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TN Groups Sue Feds Over Treatment of Cherokee Forest

Tumbling Creek feeds into the Ocoee River, site of the whitewater events for the 1996 Olympics. (Natures Paparazzi/Flickr)

Covering more than 650,000 acres, the Cherokee National Forest is one of Tennessee’s many crown jewels for outdoor recreation and scenic vistas. But conservation groups are concerned about the treatment of part of that land.
The Southern Environmental Law Center (SELC), on behalf of the Sierra Club Tennessee Chapter and Tennessee Heartwood, filed a lawsuit in federal court late last week, alleging the U.S. Forest Service is illegally endangering Tumbling Creek near the Ocoee River.
Sam Evans, SELC national forests and parks program leader, said people should be concerned about a decision to sell 500 acres near Tumbling Creek to commercial logging companies.
“About a dozen miles away, the Forest Service is still trying to clean up its last mess from a five-year-old logging project there,” Evans explained. “Heavy logging on steep slopes caused massive erosion. The Forest Service has spent already a tremendous amount of money but can’t get the forests to grow back.”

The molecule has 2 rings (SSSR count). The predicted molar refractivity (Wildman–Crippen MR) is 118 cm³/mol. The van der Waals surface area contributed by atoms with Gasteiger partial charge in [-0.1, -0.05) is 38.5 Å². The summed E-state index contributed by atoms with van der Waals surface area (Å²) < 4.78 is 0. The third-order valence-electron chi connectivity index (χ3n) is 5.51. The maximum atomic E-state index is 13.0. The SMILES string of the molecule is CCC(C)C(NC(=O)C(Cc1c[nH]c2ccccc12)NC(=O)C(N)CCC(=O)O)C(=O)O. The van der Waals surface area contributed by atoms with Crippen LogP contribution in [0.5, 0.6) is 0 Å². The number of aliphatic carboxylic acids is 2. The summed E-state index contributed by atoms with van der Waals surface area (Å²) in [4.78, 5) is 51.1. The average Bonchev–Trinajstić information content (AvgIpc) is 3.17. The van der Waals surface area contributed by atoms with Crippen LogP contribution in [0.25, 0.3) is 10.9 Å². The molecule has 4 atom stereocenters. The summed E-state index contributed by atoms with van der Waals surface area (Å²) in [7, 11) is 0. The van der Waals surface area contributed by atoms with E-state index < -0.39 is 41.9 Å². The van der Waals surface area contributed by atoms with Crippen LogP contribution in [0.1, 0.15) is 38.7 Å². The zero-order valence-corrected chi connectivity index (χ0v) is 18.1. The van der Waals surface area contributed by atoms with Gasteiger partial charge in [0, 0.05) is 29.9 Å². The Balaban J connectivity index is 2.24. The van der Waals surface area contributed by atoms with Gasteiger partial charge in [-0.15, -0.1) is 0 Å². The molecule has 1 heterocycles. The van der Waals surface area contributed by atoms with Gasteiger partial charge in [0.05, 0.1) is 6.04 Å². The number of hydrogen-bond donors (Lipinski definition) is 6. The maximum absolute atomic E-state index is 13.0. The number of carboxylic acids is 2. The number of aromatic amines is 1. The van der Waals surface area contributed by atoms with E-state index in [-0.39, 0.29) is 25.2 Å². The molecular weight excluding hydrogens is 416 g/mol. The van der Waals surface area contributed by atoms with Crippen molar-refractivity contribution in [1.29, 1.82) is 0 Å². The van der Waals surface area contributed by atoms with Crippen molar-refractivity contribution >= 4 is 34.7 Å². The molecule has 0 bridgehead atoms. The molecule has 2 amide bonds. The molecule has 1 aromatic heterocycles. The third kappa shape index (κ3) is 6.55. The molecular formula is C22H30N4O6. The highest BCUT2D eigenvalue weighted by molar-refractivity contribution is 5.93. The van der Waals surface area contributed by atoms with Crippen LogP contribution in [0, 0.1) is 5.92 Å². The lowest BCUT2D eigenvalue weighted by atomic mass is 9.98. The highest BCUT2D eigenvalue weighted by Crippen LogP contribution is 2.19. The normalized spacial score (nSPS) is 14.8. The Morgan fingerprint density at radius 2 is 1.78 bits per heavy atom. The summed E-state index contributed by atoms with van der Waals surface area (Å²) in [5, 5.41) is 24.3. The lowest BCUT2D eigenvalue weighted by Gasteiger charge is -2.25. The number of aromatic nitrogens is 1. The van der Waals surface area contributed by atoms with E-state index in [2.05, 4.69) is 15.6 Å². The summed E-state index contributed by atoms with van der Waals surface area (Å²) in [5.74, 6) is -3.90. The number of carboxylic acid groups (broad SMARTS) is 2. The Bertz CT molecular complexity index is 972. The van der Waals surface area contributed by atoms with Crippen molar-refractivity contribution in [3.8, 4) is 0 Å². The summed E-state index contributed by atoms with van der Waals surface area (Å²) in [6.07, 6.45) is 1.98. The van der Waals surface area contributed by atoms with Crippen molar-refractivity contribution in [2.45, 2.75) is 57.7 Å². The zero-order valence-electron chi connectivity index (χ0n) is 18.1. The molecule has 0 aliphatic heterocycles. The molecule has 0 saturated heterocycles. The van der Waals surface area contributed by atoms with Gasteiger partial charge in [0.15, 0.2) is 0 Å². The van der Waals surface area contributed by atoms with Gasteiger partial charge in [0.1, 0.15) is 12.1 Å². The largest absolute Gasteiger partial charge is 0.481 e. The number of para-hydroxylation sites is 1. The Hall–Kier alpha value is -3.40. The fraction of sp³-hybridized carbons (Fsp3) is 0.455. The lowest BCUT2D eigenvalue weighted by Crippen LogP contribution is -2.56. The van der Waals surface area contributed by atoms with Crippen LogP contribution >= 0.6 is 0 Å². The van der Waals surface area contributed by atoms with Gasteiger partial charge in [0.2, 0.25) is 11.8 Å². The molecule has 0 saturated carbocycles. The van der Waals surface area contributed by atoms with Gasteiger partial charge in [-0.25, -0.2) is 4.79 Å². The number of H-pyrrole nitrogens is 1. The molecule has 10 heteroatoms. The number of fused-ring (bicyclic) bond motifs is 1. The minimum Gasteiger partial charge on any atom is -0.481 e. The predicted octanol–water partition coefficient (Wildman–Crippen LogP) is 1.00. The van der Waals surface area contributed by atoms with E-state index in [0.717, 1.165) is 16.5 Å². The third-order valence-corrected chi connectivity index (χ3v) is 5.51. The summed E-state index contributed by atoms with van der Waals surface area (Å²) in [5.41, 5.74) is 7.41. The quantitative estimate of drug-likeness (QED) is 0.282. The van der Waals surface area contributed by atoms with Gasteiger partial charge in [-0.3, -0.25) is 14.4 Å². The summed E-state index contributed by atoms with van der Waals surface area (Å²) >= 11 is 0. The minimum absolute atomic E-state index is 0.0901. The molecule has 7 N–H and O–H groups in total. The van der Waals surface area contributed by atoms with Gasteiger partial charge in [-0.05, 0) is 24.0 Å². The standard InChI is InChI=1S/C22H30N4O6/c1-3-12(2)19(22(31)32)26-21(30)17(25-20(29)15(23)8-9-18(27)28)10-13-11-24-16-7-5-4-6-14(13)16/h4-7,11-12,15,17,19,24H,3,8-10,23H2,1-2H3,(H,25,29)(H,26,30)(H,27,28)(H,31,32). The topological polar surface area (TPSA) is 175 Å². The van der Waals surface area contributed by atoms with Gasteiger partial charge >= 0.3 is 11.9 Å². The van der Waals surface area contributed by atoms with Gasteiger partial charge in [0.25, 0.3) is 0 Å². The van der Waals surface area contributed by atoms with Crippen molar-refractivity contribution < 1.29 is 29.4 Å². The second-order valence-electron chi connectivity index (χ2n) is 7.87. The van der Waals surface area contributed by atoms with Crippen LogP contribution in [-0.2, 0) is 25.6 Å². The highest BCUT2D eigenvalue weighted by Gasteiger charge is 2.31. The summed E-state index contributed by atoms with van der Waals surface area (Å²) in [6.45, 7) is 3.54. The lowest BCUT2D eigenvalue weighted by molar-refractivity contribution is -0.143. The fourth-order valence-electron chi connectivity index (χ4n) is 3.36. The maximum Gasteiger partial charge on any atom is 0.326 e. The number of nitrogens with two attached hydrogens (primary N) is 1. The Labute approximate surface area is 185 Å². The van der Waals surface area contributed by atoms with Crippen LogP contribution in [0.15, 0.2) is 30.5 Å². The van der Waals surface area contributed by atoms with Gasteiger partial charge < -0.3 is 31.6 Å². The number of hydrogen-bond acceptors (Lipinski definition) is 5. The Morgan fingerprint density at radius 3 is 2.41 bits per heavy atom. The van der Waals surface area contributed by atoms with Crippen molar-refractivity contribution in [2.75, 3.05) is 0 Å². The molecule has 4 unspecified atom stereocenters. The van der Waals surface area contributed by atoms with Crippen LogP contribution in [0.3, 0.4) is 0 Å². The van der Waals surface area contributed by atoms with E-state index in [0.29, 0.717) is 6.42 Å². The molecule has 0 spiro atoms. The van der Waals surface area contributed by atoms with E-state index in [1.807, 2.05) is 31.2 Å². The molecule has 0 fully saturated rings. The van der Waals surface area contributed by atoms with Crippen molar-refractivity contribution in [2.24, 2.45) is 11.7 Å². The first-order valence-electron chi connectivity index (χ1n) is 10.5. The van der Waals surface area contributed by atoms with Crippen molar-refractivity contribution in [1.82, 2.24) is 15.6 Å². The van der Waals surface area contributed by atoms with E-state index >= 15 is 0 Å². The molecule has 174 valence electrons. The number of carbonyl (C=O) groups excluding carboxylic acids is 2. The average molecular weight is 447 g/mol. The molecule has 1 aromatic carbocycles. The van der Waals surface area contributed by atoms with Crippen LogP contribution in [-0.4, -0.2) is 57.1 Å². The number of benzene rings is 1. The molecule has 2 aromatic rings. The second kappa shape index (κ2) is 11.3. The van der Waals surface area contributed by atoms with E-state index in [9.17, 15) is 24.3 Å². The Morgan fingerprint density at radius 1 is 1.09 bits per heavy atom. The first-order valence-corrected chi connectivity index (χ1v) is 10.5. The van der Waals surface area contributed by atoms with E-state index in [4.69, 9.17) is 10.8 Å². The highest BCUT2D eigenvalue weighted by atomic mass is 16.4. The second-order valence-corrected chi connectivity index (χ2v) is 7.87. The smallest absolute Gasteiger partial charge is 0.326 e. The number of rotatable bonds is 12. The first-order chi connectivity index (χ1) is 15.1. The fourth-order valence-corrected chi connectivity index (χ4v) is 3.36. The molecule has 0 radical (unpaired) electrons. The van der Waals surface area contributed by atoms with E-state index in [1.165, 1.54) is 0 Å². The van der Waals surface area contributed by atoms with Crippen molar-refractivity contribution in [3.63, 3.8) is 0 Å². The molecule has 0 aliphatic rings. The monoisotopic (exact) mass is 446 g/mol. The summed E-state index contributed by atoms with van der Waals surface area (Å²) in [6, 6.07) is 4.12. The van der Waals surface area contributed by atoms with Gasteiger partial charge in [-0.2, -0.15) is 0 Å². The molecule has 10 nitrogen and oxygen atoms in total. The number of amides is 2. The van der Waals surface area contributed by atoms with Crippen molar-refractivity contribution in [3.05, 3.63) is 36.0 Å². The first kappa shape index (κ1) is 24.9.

Evans and others predict the erosion and water pollution that would result would damage the forest and water quality. The groups have been expressing their concerns to the feds for four years, and claim they have gone unheard.
Supporters of logging say it is necessary to clear the forest of trees for regrowth, and would not have an impact on the health of the forest.
Evans added the groups are surprised at the lack of response from the Forest Service, in the midst of many examples of partnerships between environmental groups and the federal government.
“We don’t take likely filing a lawsuit against an agency that we count on as a partner, in some cases,” he said, “but here, they just haven’t responded to our many, many attempts to get them to do the right thing voluntarily.”
The plaintiffs allege the Forest Service is illegally endangering the soil, forests and waters of the Cherokee National Forest and want the agency to explain how it will prevent damage similar to other projects, if this one is allowed to proceed.